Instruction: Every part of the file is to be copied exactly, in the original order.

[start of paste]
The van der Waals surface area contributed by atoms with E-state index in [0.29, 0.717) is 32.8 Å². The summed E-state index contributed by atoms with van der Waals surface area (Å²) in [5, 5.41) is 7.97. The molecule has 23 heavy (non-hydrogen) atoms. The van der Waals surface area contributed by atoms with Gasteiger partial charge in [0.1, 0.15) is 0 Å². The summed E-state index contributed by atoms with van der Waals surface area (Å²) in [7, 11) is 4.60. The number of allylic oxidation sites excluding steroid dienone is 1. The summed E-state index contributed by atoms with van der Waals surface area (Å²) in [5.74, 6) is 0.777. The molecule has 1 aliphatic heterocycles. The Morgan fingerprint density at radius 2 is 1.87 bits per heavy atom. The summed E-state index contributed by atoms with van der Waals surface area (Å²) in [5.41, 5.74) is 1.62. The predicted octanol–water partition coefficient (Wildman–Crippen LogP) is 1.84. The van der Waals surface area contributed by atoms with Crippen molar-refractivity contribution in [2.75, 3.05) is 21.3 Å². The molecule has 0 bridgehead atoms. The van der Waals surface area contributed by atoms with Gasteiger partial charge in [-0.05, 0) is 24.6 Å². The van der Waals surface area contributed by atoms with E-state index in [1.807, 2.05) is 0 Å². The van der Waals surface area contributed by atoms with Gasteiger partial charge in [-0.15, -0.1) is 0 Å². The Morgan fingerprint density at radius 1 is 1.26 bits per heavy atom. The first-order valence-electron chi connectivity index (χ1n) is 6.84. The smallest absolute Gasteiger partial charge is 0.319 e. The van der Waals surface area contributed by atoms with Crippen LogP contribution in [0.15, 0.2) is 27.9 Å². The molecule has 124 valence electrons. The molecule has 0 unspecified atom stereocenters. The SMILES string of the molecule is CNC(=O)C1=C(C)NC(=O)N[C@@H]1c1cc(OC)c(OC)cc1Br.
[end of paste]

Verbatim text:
The van der Waals surface area contributed by atoms with E-state index in [0.29, 0.717) is 32.8 Å². The summed E-state index contributed by atoms with van der Waals surface area (Å²) in [5, 5.41) is 7.97. The molecule has 23 heavy (non-hydrogen) atoms. The van der Waals surface area contributed by atoms with Gasteiger partial charge in [0.1, 0.15) is 0 Å². The summed E-state index contributed by atoms with van der Waals surface area (Å²) in [7, 11) is 4.60. The number of allylic oxidation sites excluding steroid dienone is 1. The summed E-state index contributed by atoms with van der Waals surface area (Å²) in [5.74, 6) is 0.777. The molecule has 1 aliphatic heterocycles. The Morgan fingerprint density at radius 2 is 1.87 bits per heavy atom. The summed E-state index contributed by atoms with van der Waals surface area (Å²) in [5.41, 5.74) is 1.62. The predicted octanol–water partition coefficient (Wildman–Crippen LogP) is 1.84. The van der Waals surface area contributed by atoms with Crippen molar-refractivity contribution in [2.75, 3.05) is 21.3 Å². The molecule has 0 bridgehead atoms. The van der Waals surface area contributed by atoms with Gasteiger partial charge in [-0.05, 0) is 24.6 Å². The van der Waals surface area contributed by atoms with E-state index in [1.807, 2.05) is 0 Å². The van der Waals surface area contributed by atoms with Gasteiger partial charge in [-0.15, -0.1) is 0 Å². The Morgan fingerprint density at radius 1 is 1.26 bits per heavy atom. The first-order valence-electron chi connectivity index (χ1n) is 6.84. The smallest absolute Gasteiger partial charge is 0.319 e. The van der Waals surface area contributed by atoms with Crippen LogP contribution in [0.15, 0.2) is 27.9 Å². The molecule has 124 valence electrons. The molecule has 0 unspecified atom stereocenters. The SMILES string of the molecule is CNC(=O)C1=C(C)NC(=O)N[C@@H]1c1cc(OC)c(OC)cc1Br.